Regular readers will know that I have progressive vision loss and I am passionate about disability inclusion. I find challenges daily; some are easy to work around, and others just strike me that something needs to change.
For a few months now, I have been getting frustrated at not being able to build Lego sets with my kids. The instructions are the problem, I struggle identifying the colour and shape of the pieces. While trying to make a set with my son this weekend, my frustration grew. Previously I had just called on my wife to help, but she was out with my daughter. I have options like the app "Be My Eyes", but I thought - if I have this issue, others do. So, I reached out to Lego on Twitter, and they came back quickly with a link to their audio instructions.
The fact Lego have an audio instruction service was a huge surprise and is extremely useful. Unfortunately, the set I was building isn't there. I subsequently followed up with Lego to request that this is made available via their usual instructions app, and they investigate providing an app to help identify Lego pieces. Lego replied quickly and say they have passed the feedback on to the appropriate teams.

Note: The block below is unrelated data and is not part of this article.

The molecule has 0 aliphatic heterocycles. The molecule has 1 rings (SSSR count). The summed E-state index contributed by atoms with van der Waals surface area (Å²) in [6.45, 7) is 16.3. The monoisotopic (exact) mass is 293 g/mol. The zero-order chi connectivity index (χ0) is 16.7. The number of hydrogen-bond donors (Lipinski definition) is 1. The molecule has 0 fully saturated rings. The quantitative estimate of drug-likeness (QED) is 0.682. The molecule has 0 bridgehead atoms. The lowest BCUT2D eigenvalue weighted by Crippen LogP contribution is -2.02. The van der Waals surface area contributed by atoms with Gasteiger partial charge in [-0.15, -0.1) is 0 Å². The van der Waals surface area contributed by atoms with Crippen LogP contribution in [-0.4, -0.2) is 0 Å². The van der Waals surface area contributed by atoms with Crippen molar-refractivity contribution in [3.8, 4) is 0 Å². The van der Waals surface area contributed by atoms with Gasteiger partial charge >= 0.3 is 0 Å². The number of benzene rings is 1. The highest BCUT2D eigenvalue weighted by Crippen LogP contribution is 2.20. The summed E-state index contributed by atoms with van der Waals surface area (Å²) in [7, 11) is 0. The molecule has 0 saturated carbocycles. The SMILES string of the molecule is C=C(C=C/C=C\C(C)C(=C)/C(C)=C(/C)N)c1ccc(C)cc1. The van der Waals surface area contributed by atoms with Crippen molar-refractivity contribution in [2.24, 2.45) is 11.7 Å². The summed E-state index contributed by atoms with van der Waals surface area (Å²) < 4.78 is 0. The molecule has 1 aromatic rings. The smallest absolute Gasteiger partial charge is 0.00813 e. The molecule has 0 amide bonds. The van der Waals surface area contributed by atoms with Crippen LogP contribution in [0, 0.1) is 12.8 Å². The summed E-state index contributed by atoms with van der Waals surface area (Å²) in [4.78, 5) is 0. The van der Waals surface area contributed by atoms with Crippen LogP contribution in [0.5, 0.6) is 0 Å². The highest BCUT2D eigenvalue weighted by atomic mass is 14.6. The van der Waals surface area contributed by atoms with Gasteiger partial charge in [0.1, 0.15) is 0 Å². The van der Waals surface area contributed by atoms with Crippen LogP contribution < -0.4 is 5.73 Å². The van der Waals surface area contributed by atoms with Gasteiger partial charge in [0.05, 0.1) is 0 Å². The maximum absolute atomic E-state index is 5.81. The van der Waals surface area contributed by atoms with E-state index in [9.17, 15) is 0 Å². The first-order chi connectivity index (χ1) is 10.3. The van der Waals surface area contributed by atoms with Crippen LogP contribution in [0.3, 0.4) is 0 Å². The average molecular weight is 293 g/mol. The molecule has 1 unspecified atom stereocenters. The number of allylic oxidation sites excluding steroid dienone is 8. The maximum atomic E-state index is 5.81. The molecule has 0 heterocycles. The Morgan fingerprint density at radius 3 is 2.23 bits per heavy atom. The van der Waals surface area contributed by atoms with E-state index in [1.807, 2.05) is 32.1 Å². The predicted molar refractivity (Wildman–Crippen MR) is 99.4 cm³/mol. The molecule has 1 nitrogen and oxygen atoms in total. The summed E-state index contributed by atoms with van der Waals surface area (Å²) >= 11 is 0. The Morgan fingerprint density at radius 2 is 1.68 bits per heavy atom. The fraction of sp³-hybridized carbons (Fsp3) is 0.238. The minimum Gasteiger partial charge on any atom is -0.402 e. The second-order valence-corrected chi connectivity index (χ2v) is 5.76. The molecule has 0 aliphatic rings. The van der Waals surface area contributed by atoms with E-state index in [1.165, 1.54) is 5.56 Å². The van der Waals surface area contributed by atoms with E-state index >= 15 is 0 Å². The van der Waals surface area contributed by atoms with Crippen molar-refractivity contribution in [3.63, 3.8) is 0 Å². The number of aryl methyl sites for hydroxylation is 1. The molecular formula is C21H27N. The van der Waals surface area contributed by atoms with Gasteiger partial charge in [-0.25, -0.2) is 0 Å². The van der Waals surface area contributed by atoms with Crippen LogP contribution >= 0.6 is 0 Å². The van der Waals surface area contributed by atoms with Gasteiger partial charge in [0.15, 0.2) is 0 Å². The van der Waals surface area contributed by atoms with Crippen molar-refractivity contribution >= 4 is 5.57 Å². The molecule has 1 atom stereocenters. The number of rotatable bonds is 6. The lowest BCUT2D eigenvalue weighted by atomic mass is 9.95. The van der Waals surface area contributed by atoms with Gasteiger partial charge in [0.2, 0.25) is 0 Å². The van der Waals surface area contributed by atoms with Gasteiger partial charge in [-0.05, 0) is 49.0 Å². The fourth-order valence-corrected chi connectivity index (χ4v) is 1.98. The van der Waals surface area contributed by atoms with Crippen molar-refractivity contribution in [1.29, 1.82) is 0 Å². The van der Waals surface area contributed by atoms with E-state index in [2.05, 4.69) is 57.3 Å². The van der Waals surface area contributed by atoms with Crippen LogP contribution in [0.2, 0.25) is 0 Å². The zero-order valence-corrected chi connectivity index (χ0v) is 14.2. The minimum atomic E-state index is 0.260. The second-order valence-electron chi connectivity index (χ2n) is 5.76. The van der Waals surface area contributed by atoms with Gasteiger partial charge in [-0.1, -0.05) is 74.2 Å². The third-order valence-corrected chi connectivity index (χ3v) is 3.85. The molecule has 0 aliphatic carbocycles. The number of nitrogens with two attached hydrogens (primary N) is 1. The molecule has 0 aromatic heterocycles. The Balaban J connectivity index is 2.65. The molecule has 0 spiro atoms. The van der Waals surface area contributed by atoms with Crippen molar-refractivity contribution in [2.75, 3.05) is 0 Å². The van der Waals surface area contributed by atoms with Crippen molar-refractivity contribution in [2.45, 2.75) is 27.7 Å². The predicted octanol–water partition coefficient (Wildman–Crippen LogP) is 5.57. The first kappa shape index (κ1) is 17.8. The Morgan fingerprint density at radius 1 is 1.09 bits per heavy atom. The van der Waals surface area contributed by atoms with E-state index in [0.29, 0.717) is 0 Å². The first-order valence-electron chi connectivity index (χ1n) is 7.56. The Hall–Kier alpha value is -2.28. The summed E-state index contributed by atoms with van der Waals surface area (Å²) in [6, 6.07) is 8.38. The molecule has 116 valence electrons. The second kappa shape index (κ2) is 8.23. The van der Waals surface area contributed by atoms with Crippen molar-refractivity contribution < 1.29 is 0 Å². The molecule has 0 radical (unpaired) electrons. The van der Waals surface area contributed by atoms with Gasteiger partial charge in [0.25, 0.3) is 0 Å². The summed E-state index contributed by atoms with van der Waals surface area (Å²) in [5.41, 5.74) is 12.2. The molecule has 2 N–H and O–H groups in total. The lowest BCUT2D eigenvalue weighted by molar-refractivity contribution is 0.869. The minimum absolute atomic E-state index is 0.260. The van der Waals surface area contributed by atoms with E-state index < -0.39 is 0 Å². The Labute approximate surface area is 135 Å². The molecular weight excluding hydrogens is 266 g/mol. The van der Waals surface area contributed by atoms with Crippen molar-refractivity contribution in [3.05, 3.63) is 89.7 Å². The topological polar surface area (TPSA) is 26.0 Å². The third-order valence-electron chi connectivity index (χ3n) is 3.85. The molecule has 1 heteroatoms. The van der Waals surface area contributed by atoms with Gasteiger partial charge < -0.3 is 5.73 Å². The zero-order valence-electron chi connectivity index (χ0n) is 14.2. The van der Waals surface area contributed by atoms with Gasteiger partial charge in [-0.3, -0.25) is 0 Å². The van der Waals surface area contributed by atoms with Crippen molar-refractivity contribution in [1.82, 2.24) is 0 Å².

While this hasn't resulted in a change yet, what it did show me is that if I don't take the time to ask, provide feedback and request change, it won't happen.
This article from HBR provides guidance on how we as individuals can drive change in our organisations. We shouldn't wait on others - we have the power to drive change. It is your time.
A single person with a clarity of conscience and a willingness to speak up can make a difference. Contributing to the greater good is a deep and fundamental human need. When a leader, even a mid-level or lower level leader, skillfully brings a voice and a vision, others will follow and surprising things can happen—even culture change on a large scale.